2013 HIPAA Guidelines

2013 HIPAA Guidelines

How the Focus on HIPAA was Changed in 2013

In 2013, HIPAA guidelines were changed in the Final Omnibus Rule. The extension of HIPAA to cover “Business Associates” was widely reported, as were the regulations that concerned a patient´s right to access their healthcare information. These changes introduced in the 2013 HIPAA guidelines were widely anticipated and caused relatively minor concerns among HIPAA covered entities.

However, a significant change in the 2013 HIPAA guidelines was a revision of the rules about when a breach of Protected Health Information (PHI) should be reported to the Department of Health and Human Resources Office of Civil Rights (OCR). This much less reported revision has major implications for HIPAA covered entities and healthcare organizations in particular.

Whereas previously, healthcare organizations had a duty to report a breach of PHI if there was a significant risk of harm to a patient´s reputation or finances, the revised rules stipulate that any breach, loss or inappropriate disclosure of PHI has to be reported unless it can be established and documented that the risk of harm is low.

Along with this revision of reporting requirements, the OCR introduced tougher financial penalties for breaches of PHI in the 2013 HIPAA guidelines. The upper limit of financial penalty was increased to $50,000 per breach per day, with an annual upper limit of $1.5 million. The extra income generated by the OCR will be used for stricter enforcement of the HIPAA regulations – meaning that healthcare organizations not yet in compliance with HIPAA should take immediate action to prevent unauthorized access to, and the inappropriate disclosure of, PHI.

New Procedures Also Appear in the 2013 HIPAA Guidelines

The 2013 HIPAA guidelines also closed certain gaps in the procedures that had evolved since the original HIPAA legislation was enacted in 1996. For example, changes to the HIPAA Information Access Management Rule now mean that authorized users can only be allowed access to PHI once healthcare organizations have completed a documented process that establishes the identity of the user and determines their need to access PHI. This replaces the previously accepted procedure of blanket authorization for an entire workforce.

This new procedure should make it easier for a HIPAA covered entity to determine where a breach of PHI has originated and take measures to prevent a breach occurring for the same reason again. It also helps covered entities determine whether the breach still has to be reported to the OCR by conducting a risk assessment to establish:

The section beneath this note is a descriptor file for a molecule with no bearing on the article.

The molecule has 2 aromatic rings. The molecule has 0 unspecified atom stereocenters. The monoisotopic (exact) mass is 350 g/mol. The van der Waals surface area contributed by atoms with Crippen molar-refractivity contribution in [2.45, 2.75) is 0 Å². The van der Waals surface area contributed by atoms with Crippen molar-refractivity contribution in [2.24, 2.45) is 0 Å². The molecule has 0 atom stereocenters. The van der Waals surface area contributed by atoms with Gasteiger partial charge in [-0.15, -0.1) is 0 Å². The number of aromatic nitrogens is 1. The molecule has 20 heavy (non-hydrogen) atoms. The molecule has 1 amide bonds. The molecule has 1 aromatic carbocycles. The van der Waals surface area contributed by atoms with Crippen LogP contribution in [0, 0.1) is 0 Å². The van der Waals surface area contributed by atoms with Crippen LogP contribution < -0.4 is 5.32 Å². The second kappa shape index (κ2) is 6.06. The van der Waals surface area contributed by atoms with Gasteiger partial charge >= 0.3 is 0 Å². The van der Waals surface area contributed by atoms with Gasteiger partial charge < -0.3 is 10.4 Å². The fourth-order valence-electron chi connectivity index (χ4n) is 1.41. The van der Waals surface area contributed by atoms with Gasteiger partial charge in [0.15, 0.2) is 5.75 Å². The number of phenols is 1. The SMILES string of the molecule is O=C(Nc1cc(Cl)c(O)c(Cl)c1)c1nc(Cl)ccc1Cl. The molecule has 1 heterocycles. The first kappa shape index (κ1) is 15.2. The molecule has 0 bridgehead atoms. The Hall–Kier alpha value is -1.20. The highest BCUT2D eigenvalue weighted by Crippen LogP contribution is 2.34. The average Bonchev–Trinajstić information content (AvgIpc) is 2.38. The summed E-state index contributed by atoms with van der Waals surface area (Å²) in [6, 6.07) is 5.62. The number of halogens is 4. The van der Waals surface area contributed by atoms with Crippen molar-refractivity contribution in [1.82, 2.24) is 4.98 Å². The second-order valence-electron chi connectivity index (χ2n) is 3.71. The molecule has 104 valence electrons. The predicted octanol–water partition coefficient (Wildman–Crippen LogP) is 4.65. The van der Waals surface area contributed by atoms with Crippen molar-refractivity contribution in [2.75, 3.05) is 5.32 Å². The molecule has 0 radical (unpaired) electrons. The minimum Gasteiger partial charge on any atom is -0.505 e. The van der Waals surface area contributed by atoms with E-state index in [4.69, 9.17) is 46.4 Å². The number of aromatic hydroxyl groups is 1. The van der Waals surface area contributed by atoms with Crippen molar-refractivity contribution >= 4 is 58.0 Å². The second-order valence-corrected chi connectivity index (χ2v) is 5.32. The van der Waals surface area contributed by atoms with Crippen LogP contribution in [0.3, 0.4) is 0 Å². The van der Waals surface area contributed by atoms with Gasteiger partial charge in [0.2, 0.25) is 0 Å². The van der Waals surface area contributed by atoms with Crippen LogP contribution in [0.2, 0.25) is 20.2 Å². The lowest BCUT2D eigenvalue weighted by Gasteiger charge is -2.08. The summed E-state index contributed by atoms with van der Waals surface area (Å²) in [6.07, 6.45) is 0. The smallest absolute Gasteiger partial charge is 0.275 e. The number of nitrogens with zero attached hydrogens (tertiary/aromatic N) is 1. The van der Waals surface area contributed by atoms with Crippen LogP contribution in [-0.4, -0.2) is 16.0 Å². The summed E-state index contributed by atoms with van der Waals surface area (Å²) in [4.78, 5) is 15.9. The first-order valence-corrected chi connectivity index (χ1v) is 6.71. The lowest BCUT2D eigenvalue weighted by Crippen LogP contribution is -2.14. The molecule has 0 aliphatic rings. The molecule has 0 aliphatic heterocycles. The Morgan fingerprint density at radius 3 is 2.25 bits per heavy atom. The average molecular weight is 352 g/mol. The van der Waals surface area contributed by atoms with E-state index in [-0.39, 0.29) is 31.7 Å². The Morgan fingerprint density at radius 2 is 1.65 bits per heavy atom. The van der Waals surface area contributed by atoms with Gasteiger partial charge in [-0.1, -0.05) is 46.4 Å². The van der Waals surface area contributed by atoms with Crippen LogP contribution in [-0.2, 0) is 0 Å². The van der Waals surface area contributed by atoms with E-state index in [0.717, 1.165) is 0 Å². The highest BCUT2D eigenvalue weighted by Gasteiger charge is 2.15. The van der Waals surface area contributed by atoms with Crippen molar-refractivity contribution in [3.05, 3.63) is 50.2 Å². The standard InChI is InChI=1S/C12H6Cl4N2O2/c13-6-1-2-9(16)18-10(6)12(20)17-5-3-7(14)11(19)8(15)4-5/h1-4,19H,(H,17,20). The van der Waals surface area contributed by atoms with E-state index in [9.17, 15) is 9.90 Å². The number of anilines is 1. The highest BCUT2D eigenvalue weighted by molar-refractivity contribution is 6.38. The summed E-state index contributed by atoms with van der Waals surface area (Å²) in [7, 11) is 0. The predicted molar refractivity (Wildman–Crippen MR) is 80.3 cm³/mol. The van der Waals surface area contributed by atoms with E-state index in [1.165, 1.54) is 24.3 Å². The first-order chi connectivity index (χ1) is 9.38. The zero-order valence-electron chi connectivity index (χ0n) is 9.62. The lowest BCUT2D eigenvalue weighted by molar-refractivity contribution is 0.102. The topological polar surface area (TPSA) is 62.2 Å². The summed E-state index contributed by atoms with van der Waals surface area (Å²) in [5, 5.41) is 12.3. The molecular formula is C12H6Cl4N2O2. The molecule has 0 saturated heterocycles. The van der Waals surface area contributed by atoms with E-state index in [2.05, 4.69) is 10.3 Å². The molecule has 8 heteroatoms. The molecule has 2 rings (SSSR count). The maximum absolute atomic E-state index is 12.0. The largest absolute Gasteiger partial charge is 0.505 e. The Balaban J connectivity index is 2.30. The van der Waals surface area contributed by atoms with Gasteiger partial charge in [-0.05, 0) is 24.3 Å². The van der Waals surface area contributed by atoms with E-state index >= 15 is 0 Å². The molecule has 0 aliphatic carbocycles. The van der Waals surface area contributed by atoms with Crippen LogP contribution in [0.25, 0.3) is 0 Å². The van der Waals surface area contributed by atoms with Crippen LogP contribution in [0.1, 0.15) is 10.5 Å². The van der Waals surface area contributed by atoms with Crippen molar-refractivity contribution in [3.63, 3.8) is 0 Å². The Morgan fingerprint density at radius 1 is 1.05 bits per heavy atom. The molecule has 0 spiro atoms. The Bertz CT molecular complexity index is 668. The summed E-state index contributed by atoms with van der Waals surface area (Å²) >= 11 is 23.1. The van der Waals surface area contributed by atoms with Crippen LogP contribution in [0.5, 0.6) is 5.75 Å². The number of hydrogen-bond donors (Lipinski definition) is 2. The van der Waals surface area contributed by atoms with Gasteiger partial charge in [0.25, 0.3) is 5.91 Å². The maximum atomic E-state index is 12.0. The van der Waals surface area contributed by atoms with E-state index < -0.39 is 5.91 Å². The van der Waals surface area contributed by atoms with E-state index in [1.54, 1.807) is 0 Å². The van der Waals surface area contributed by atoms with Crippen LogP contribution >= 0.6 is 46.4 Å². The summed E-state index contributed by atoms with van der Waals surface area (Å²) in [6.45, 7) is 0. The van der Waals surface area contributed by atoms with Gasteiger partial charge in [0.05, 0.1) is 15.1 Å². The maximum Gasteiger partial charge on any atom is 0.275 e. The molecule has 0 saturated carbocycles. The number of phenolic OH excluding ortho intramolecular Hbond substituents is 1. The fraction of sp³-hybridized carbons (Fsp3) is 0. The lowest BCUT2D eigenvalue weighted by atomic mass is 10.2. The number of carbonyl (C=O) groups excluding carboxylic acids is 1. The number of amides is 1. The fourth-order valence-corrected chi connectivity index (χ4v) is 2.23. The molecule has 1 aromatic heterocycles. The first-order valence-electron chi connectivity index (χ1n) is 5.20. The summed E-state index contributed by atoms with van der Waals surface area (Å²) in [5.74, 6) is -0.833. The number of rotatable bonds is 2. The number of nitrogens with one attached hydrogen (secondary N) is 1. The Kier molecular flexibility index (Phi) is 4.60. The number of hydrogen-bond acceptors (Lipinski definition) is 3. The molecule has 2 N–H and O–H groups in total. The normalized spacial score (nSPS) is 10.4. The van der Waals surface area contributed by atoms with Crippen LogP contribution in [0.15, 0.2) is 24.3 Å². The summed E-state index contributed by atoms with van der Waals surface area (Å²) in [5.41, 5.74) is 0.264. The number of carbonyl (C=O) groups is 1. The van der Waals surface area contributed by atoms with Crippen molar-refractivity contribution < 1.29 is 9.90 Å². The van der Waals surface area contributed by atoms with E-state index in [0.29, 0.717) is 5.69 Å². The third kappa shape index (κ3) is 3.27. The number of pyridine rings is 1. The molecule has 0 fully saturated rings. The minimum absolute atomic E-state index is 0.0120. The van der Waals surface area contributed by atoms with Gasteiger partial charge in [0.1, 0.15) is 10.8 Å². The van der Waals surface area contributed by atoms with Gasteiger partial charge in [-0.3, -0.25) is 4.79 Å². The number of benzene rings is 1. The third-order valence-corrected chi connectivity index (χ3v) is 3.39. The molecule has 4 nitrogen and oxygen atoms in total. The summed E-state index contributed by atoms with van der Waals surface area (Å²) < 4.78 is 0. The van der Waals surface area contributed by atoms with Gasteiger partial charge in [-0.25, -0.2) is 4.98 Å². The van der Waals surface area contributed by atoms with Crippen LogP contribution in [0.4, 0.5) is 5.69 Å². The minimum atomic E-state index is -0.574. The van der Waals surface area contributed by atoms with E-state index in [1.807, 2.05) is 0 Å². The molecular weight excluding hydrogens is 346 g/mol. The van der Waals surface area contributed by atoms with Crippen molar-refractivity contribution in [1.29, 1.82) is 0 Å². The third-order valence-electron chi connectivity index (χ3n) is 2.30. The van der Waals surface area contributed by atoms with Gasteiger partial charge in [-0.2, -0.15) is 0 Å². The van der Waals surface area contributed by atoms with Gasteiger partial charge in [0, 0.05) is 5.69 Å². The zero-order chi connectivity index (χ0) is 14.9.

• Whether the type of information that has been accessed presents a risk of harm to an individual.
  • Whether there is a low risk of data misuse because of the individual who accessed the data.
  • Whether the breach of PHI actually resulted in an unauthorized disclosure.
  • Whether the risk of damage to a patient has been mitigated by the destruction of the disclosed PHI.

Avoiding Data Breaches with Secure Messaging

Ultimately, it is in a HIPAA covered entity´s best interests to prevent unauthorized access to, and the inappropriate disclosure of, PHI. Many HIPAA covered entities – including four of the top five paid-for healthcare organizations in the country – have chosen to implement secure messaging solutions to avoid breaches of PHI.

Secure messaging solutions help healthcare organizations comply with the 2013 HIPAA guidelines by creating a private communications network, within which all PHI is encrypted, and through which all messages containing PHI are sent and received.

In compliance with the HIPAA Information Access Management Rule, only authorized users are allowed access to the network via secure messaging apps that can be downloaded onto desktop computers or mobile devices. The apps have mechanisms in place to prevent PHI from being sent outside of the private communications network, copied and pasted, or saved to a USB Flash drive (lost and stolen USB drives are the second most common reasons for PHI breaches behind lost and stolen laptops).

Message lifespans are assigned to messages so that they delete after a predetermined period of time, and automatic logoffs prevent the unauthorized disclosure of PHI when desktop computers and mobile devices are left unattended. If a Smartphone is lost or stolen, administrators have the ability to remotely delete any messages containing PHI and PIN-lock the app to prevent the use of the app by any non-authorized person.

Secure messaging solutions not only significantly reduce the likelihood of a breach of PHI, but the security features designed to ensure 100% message accountability also accelerate the flow of communication within a healthcare environment. This results in quicker hospital admissions and patient discharges, reduces the amount of time healthcare providers spend playing phone tag and increases productivity. When linked to an EHR, secure messaging has been shown to streamline physician workflows and reduce patient safety events.

Find Out More about the 2013 HIPAA Guidelines

Further information about the changes introduced in the 2013 HIPAA guidelines, and the revised rules about when a breach of PHI should be reported to the OCR, can be found in our “HIPAA Compliance Guide” – a comprehensive white paper that you are invited to download and read.

Our guide elaborates on the implications of the 2013 HIPAA guidelines, the measures that healthcare organizations should take to avoid sanctions in the next round of OCR HIPAA audits, and how secure messaging solutions comply with the HIPAA Privacy and Security Rules.